Archaeologists knew the ancient Roman city of Altinum was underground somewhere just north of Venice, but it’s been farmland for a thousand years and there are no standing ruins whatsoever.
Thanks to a severe drought and the marvels of aerial photography, now the whole city can be seen again without anybody digging an inch.
People began to flee Altinum starting in the 5th century when Atilla invaded Italy until finally the 7th c. Lombard invasions drove the last inhabitants to the more defensible lagoon islands. Then what with the marshy terrain and the “borrowing” of building materials, the city disappeared and cultivated land took its place.
That makes Altinum a very rare thing indeed: a prominent Roman metropolis that was never rebuilt. You can see why archaeologists were keen to find it.
In July 2007, during a particularly dry summer, crops were suffering from drought and were highly sensitive to the subsurface presence of stones, bricks or compacted soil. On the image taken by the mapping company Telespazio, the lighter crops indicated stonework, while the darker patches revealed depressed features such as pits and canals.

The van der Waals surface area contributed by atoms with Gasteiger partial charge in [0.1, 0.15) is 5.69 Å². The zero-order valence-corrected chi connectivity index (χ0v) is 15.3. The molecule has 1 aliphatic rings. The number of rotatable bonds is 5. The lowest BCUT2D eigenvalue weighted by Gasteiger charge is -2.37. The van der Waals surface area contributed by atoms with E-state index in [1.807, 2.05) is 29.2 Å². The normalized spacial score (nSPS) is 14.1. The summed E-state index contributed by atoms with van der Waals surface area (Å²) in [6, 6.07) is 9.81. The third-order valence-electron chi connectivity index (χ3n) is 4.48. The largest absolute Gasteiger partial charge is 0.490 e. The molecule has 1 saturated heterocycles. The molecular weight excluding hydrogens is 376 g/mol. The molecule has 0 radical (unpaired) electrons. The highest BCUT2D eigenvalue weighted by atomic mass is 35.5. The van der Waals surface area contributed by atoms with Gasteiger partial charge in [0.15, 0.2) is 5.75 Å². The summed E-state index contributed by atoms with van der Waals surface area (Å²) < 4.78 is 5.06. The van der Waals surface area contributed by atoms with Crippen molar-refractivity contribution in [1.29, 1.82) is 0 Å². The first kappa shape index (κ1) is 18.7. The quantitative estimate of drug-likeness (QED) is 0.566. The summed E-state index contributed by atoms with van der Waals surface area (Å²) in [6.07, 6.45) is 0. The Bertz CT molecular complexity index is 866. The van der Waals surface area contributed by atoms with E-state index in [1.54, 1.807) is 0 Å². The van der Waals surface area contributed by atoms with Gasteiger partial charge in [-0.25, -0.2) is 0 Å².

The team, reconstructing the town using the aerial images and knowledge of Roman architecture, was able to identify temples, theatres, a basilica, the marketplace and city walls as well as hundreds of smaller structures. Also visible is a large canal, which would have been used for the transportation of oils, wines and foreign luxuries inland to the Roman capital of Milan and other powerful cities such as Verona.
“Everything is just as it was. When we saw the picture we couldn’t believe it,” said Alessandro Fontana, an archaeologist at the University of Padua and a co-author of the paper, which is published today in the journal Science.
Here’s a link to the full Science article, although it’s available only to subscribers of which I am sadly not one.
I did manage to find the pictures, though, so without further ado, meet Altinum, aerial photo on the left, map on the right.